Latin Name – Trigonella foenum-graecum
Fenugreek seed is commonly used in cooking, and is also used to make an herbal remedy. The dried seeds are ground and taken by mouth or used to form a paste that is applied to the skin.
The earliest recorded use of fenugreek is described on an ancient Egyptian papyrus dated to 1500 B.C. Historically, fenugreek was used for a variety of symptoms, including menopausal symptoms and digestive problems. It was also used for inducing childbirth.
Fenugreek is used as an herbal remedy in the hope of improving symptoms of diabetes and loss of appetite, and to stimulate milk production in breastfeeding women. It is also applied to the skin to treat inflammation.
Research in a few small studies have found that fenugreek may help lower blood sugar levels in people with diabetes.
There is not enough scientific evidence to support the use of fenugreek for any other health condition.
Side Effects and Cautions Summary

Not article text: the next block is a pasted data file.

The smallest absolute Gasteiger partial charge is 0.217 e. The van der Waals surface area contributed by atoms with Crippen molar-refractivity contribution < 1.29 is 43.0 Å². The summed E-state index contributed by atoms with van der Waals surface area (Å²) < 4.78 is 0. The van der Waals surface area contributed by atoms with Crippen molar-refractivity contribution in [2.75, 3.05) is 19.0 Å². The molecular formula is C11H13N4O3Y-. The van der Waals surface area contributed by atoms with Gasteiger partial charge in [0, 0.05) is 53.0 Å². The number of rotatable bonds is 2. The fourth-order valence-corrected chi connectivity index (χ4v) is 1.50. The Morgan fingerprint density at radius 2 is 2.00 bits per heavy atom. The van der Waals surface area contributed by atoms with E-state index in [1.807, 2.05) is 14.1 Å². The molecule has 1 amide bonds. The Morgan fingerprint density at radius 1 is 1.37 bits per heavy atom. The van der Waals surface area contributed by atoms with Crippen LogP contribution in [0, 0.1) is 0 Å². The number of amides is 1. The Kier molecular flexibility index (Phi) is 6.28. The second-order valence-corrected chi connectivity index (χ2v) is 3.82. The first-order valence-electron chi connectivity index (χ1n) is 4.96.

- Given its historical use for inducing childbirth, women should not use fenugreek during pregnancy
- Possible side effects of fenugreek when taken by mouth include gas, bloating, and diarrhea. Fenugreek can cause irritation when applied to the skin.
- Tell your health care providers about any complementary and alternative practices you use. Give them a full picture of what you do to manage your health to help ensure coordinated and safe care. Complementary or alternative therapy should not be used in place of conventional medical care or to delay seeking that care.
- Fenugreek. Natural Medicines Comprehensive Database Web site. Accessed on December 28, 2006.
- Fenugreek (Trigonella foenum-graecum L. Leguminosae). Natural Standard Database Web site. Accessed on December 28, 2006.
- Fenugreek seed. In: Blumenthal M, Goldberg A, Brinckman J, eds. Herbal Medicine: Expanded Commission E Monographs. Newton, MA: Lippincott Williams & Wilkins; 2000:130–133.
For More Information
The National Center for Complementary and Alternative Medicine (NCCAM) Clearinghouse
The NCCAM Clearinghouse provides information on CAM and NCCAM, including publications and searches of Federal databases of scientific and medical literature. The Clearinghouse does not provide medical advice, treatment recommendations, or referrals to practitioners.
NIH Office of Dietary Supplements
Web site: ods.od.nih.gov
Source: National Center for Complementary and Alternative Medicine, Fenugreek fact sheet Created March 2007, Updated April 2008